The rector of Kütahya Dumlupınar University has removed the statues of a lion and eagle that graced the university entrance because people kept complaining that it reminded them of the Armenian coat of arms. The sculptor, Atanas Karaçoban, who teaches at Gazi University, said he was shocked and pointed out the irony that on the committee that removed his statues were people whose last names contained the word lion: Erarslan, Karaarslan, and Arslan. (click here, in Turkish)
The remains of the original Byzantine palace in the Sultanahmet historic district were furtively razed with heavy machinery by a company that wishes to build a five-story hotel. (click here, in Turkish) This story has been in the news for days, yet the destruction continued. Now it looks like this:
In his column in Samsun’s Statüko magazine, Okan Baş wrote about his outrage that the killers of Turkish Armenian journalist Hrant Dink should get so many years in jail. “He’s a robust youth”, he wrote of Ogün Samast; by killing “that guy called Hrant,… I mean, did he do a bad thing?” (here, in Turkish)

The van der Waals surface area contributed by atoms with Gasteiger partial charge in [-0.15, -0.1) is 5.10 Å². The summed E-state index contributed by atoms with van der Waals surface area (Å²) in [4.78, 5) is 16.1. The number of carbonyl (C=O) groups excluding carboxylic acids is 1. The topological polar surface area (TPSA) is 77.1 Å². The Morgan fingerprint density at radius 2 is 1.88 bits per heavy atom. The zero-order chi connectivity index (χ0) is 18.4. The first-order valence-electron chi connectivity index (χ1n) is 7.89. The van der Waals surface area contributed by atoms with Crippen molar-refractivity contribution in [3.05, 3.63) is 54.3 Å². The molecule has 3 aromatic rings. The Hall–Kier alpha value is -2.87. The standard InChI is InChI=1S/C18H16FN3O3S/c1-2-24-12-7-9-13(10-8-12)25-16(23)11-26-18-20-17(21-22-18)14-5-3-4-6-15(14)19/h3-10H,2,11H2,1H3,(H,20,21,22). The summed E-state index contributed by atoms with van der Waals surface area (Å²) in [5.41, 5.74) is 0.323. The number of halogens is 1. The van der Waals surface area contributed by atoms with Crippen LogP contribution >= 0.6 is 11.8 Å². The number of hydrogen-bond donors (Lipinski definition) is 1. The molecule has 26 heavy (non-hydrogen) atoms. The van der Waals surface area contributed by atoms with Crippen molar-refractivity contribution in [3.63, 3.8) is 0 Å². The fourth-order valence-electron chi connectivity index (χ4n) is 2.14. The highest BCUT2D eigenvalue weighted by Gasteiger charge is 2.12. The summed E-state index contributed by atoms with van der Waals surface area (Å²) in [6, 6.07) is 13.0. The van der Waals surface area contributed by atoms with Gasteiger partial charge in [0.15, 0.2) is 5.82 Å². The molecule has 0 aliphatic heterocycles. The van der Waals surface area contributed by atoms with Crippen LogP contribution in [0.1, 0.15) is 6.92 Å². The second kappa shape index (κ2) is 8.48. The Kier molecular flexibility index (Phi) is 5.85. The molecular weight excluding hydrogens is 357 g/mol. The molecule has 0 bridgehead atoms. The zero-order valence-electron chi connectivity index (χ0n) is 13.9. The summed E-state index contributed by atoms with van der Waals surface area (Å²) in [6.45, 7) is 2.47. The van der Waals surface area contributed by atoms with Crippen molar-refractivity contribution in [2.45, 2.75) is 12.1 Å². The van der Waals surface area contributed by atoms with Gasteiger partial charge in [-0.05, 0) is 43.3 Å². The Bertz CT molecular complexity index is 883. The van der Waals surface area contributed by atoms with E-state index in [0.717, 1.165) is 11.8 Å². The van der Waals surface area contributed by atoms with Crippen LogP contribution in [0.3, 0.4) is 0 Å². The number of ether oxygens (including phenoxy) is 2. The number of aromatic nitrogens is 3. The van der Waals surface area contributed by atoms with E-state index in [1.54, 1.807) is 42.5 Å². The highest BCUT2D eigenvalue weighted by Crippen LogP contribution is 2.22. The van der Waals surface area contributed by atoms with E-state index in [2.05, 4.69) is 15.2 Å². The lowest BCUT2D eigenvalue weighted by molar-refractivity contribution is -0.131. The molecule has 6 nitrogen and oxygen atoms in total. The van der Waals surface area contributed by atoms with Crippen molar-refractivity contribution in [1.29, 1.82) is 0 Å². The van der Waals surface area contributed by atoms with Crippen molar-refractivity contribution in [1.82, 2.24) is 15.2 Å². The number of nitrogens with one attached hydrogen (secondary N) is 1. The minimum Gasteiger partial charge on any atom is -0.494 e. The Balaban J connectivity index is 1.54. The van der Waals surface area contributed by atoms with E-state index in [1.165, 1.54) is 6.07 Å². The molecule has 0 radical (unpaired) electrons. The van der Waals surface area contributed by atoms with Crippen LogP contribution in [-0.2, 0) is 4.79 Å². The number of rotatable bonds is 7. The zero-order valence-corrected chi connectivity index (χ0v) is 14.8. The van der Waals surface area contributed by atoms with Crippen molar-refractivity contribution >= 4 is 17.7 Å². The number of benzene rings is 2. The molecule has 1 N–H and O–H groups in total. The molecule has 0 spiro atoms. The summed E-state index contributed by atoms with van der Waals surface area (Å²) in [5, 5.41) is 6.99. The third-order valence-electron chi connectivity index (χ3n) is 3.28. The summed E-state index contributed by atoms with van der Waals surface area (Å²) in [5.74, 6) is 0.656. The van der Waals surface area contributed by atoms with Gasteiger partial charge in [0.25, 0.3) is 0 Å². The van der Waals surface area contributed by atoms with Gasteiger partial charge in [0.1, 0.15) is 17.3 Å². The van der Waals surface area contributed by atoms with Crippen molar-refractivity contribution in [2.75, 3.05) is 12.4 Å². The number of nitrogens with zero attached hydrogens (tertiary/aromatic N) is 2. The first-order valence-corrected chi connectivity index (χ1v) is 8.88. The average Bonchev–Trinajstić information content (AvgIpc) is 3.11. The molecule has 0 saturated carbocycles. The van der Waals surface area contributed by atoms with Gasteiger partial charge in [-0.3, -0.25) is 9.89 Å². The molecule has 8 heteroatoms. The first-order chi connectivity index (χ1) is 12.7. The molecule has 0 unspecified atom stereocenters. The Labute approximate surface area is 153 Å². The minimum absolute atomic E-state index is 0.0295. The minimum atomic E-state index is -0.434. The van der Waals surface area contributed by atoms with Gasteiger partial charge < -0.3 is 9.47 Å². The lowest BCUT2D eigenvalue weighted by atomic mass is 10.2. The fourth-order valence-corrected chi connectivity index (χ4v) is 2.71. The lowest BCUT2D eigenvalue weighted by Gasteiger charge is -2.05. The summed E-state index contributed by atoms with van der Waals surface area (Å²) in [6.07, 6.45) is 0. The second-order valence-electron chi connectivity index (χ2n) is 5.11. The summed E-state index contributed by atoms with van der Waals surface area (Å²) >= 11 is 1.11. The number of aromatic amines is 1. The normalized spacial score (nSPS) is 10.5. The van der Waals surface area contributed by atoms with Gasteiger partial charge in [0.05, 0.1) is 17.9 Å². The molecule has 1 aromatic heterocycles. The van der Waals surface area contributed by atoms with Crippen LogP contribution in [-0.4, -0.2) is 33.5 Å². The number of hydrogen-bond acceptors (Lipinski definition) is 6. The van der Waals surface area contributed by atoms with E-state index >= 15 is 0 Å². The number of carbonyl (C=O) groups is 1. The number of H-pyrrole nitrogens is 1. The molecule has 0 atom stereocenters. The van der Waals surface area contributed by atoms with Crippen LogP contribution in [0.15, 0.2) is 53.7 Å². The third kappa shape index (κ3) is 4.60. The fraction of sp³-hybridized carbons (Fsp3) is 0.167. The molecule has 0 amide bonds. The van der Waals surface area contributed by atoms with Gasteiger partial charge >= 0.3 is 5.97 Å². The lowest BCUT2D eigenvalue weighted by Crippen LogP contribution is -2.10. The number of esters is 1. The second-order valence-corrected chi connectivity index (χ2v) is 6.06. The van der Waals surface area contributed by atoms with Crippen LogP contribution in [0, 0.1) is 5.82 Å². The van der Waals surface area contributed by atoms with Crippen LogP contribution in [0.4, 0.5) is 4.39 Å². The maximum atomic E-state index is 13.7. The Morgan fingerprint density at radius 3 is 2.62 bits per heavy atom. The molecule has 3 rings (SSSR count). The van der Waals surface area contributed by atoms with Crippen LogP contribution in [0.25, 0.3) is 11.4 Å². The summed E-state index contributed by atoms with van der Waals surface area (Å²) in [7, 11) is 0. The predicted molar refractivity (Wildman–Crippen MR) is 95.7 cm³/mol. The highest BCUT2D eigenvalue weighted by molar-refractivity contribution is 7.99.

And yet (all in the same day’s newspaper):
The Galata Rum (Greek Orthodox) Grade school building that had been confiscated by the state has been returned to its original owners, a Rum foundation. (click, in Turkish).
It’s interesting to speculate on the identities of the actors in these passion plays: a university, a private company (with city government turning a blind eye?), a journalist, the national government. Will they ever act in concert within a tolerant, liberal, non-corrupt democratic environment? Actually, you might ask, where do we have this anywhere in the world? But it doesn’t hurt to strive in that direction. Two steps forward, one step back.